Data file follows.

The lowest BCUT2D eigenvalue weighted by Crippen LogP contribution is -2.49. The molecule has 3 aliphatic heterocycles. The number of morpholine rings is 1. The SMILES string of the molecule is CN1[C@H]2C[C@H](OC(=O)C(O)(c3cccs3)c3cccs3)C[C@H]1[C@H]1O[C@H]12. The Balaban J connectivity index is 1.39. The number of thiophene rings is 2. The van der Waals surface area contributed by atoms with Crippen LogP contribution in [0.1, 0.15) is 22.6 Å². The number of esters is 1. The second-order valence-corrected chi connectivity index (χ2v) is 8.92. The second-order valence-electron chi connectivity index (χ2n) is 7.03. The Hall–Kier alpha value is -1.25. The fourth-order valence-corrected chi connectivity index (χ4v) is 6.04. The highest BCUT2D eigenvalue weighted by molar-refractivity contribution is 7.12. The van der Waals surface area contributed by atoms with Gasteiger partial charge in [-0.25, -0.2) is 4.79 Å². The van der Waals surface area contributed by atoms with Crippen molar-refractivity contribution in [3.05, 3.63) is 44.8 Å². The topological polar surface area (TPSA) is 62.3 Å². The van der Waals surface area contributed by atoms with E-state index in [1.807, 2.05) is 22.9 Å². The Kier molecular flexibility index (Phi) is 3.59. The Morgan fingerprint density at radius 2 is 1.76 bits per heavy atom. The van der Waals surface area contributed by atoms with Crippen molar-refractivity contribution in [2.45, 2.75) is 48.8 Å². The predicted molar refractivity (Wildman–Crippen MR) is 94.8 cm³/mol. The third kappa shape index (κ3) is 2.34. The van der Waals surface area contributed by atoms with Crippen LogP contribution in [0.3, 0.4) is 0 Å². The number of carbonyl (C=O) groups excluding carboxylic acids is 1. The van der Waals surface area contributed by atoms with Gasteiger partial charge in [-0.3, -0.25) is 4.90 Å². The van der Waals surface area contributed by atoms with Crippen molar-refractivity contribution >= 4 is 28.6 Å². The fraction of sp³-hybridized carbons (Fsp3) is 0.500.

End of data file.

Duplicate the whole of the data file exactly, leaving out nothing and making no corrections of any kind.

The lowest BCUT2D eigenvalue weighted by Crippen LogP contribution is -2.49. The molecule has 3 aliphatic heterocycles. The number of morpholine rings is 1. The SMILES string of the molecule is CN1[C@H]2C[C@H](OC(=O)C(O)(c3cccs3)c3cccs3)C[C@H]1[C@H]1O[C@H]12. The Balaban J connectivity index is 1.39. The number of thiophene rings is 2. The van der Waals surface area contributed by atoms with Crippen LogP contribution in [0.1, 0.15) is 22.6 Å². The number of esters is 1. The second-order valence-corrected chi connectivity index (χ2v) is 8.92. The second-order valence-electron chi connectivity index (χ2n) is 7.03. The Hall–Kier alpha value is -1.25. The fourth-order valence-corrected chi connectivity index (χ4v) is 6.04. The highest BCUT2D eigenvalue weighted by molar-refractivity contribution is 7.12. The van der Waals surface area contributed by atoms with Gasteiger partial charge in [-0.25, -0.2) is 4.79 Å². The van der Waals surface area contributed by atoms with Crippen molar-refractivity contribution in [3.05, 3.63) is 44.8 Å². The topological polar surface area (TPSA) is 62.3 Å². The van der Waals surface area contributed by atoms with E-state index in [1.807, 2.05) is 22.9 Å². The Kier molecular flexibility index (Phi) is 3.59. The Morgan fingerprint density at radius 2 is 1.76 bits per heavy atom. The van der Waals surface area contributed by atoms with Crippen molar-refractivity contribution in [2.45, 2.75) is 48.8 Å². The predicted molar refractivity (Wildman–Crippen MR) is 94.8 cm³/mol. The third kappa shape index (κ3) is 2.34. The van der Waals surface area contributed by atoms with Crippen LogP contribution in [0.3, 0.4) is 0 Å². The number of carbonyl (C=O) groups excluding carboxylic acids is 1. The van der Waals surface area contributed by atoms with Gasteiger partial charge in [-0.3, -0.25) is 4.90 Å². The van der Waals surface area contributed by atoms with Crippen molar-refractivity contribution >= 4 is 28.6 Å². The fraction of sp³-hybridized carbons (Fsp3) is 0.500.